Friday, April 18, 2008

Jolted by Jan-Jan

Jan-Jan rocked my world. Even if I don’t know him.

By now, many of the gaydom kind (at least the bloggers) are in an uproar over what the despicable alleged doctors, nurses, medical staff and medical students who were inside the operating room, did to him. I won’t repeat what procedure at the Vicente Sotto Memorial Medical Centre in Cebu he had because that wasn’t the issue then and is definitely not the issue now.

I didn’t grow up gay though it didn’t mean I wasn’t one.

Probably like every other gay man, I didn’t have the guts to be gay before. Seeing how gay guys are ridiculed and hearing disparaging remarks about them (“bakla kasi kaya so and so”), who would want to be gay … or, even worse, an open one?

Unnatural, freak of nature, butt of jokes, looked down upon – we’ve all heard it before and it has not significantly changed. There may be more openly gay guys now, more films that tackle the issue, more gender-sensitivity education sessions that include homosexuality, more books on gay men, and more Pride marches.

But everytime we think that it’s better, gay pride gets a beating.

So no, I didn’t grow up gay. Even when I became an activist, I didn’t come out. Why? Maybe because I knew it didn’t matter with the people I worked with.

It was only about seven or eight years ago that I finally admitted to people around me that I’m gay. Being one within the activist circle shielded me from the brunt of ridicule and humiliation. Of course, it has not been a perfect world. There were still off-the-line remarks and attitudes from time to time but they could be, and they were, immediately challenged.

Ensconced within circles of politically-minded people, the reality that not everyone are like my colleagues was relegated to the back of my mind. Recognized but not realized.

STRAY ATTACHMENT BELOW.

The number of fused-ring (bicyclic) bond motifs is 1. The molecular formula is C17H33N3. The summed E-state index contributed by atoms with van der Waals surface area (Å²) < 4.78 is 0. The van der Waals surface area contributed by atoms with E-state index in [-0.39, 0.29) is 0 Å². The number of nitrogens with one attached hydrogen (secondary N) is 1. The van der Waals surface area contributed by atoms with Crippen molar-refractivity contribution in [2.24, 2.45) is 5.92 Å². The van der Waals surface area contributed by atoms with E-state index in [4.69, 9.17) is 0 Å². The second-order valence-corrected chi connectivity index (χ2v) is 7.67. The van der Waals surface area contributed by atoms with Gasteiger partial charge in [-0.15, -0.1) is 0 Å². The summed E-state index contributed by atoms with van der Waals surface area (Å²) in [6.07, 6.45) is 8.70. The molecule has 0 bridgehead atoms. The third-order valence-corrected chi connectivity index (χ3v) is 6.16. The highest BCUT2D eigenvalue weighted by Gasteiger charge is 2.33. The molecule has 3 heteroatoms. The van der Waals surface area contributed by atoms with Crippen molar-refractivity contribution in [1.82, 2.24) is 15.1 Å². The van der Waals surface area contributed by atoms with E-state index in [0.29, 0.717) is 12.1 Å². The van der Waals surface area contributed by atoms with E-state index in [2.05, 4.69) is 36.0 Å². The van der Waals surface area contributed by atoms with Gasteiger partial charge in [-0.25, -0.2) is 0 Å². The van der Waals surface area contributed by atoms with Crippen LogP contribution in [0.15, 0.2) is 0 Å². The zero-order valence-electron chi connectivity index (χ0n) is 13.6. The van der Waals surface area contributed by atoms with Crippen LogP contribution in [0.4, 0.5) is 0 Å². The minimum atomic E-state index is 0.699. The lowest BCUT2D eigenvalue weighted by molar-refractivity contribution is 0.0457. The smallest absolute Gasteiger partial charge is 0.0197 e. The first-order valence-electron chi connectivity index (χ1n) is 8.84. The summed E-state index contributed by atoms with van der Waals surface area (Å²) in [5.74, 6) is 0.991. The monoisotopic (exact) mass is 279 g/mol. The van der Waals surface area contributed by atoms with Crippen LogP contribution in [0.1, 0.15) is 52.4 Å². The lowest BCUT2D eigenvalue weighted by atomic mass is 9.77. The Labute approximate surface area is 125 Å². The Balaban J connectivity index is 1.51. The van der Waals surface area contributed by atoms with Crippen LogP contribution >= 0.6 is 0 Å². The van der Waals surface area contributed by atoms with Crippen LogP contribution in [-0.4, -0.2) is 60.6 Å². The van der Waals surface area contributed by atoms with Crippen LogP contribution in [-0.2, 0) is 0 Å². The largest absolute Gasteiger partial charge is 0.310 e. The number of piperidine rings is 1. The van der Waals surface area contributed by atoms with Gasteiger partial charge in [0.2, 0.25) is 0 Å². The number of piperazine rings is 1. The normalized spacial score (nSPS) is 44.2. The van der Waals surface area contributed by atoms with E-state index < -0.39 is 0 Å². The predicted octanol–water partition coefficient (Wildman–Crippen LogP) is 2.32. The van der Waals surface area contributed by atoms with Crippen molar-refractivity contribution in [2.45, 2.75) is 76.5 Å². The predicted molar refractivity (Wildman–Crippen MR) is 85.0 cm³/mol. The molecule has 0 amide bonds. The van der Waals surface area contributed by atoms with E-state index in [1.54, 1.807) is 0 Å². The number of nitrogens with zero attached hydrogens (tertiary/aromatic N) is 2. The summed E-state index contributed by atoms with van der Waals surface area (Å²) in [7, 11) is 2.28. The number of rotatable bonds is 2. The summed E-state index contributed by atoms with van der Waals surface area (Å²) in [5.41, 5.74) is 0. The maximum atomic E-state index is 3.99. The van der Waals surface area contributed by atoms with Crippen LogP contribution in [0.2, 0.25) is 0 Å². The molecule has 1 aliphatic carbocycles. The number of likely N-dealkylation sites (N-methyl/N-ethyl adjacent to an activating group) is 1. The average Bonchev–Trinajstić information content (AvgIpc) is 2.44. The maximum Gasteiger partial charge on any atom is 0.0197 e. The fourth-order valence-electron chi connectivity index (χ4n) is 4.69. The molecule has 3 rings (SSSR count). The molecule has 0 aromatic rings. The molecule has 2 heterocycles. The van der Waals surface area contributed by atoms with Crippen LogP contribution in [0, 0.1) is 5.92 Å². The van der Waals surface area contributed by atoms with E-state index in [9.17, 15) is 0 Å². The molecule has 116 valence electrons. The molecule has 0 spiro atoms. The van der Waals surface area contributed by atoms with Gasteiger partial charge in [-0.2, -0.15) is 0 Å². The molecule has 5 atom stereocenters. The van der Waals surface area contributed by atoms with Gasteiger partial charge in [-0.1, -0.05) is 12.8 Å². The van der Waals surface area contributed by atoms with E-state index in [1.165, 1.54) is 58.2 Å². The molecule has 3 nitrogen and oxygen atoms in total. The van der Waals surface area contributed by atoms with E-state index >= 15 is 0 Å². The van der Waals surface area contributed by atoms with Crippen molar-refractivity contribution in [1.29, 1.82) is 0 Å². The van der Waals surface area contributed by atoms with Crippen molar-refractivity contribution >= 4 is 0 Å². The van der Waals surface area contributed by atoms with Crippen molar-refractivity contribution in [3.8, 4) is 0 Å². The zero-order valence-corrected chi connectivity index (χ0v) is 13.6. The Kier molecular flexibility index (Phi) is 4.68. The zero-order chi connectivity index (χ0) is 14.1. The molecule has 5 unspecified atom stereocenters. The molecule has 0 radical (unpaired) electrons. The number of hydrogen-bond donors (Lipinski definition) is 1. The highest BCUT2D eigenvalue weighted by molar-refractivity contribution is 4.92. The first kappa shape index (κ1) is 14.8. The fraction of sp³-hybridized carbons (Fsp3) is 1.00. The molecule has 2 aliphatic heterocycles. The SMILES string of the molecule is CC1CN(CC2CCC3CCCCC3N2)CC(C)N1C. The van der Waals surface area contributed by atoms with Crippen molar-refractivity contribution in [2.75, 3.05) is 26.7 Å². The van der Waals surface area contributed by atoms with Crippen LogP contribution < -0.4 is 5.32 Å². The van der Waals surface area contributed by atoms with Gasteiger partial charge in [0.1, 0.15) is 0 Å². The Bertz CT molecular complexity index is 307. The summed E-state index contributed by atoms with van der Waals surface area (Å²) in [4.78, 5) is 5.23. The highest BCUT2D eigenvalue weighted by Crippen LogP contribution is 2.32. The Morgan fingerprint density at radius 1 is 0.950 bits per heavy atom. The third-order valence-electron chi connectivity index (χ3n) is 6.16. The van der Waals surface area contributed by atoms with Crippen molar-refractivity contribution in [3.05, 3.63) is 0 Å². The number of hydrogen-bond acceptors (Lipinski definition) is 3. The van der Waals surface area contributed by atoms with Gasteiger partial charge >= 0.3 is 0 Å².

Until Jan-Jan came along.

There’s the issue of ethics. There’s the issue of professionalism. And at the core of it, there’s the issue of homosexuality in Philippine society.

For all gays who have been ridiculed, laughed at and humiliated. For all those who have been forced to live in fear and in the shadows. For all those who love men and are not allowed to do so. For all those who suck, fuck and are into cocks. There’s a Jan-Jan in many of us. So, in a way, we know him.

Jan-Jan rocked my world. And it’ll take nothing short of liberation that can put it back in place.

(I do hope that gays back home will do something about this. If gays abroad can do anything, I’ll put in what I can. Some ideas are here.)

4 comments:

Mugen said...

Don't worry. The hospital and its staff is under hellfire right now because of what happened. My mother's sister (who's a doctor) told us that the resident who's responsible in the OR has his/her license revoked. The nurses would also be debarred from their school.

Ever since the Montano scandal, the bloggers seems to be getting a lot of exposure in the country.

alimuom.atbp said...

salamat naman! me kakilala akong bading sa Nueva Ecija, pinagtripan ng mga adik taz pinasakan ng baterya ng flashlight ang wetpax. dead sya the next day! kumakatas na pala kasi ang baterya!

Turismoboi said...

kawawa naman talaga ung ginawa nila sa patient eh

parang mga demonyo, nagtatawanan pa

Gayzha said...

It is just a matter of asking -

Kung sila kaya ang naging bakla or lesbiana?

There should be some laws and structures in the Philippines to advocate and ensure rights of the gays and lesbians, kung wala pa.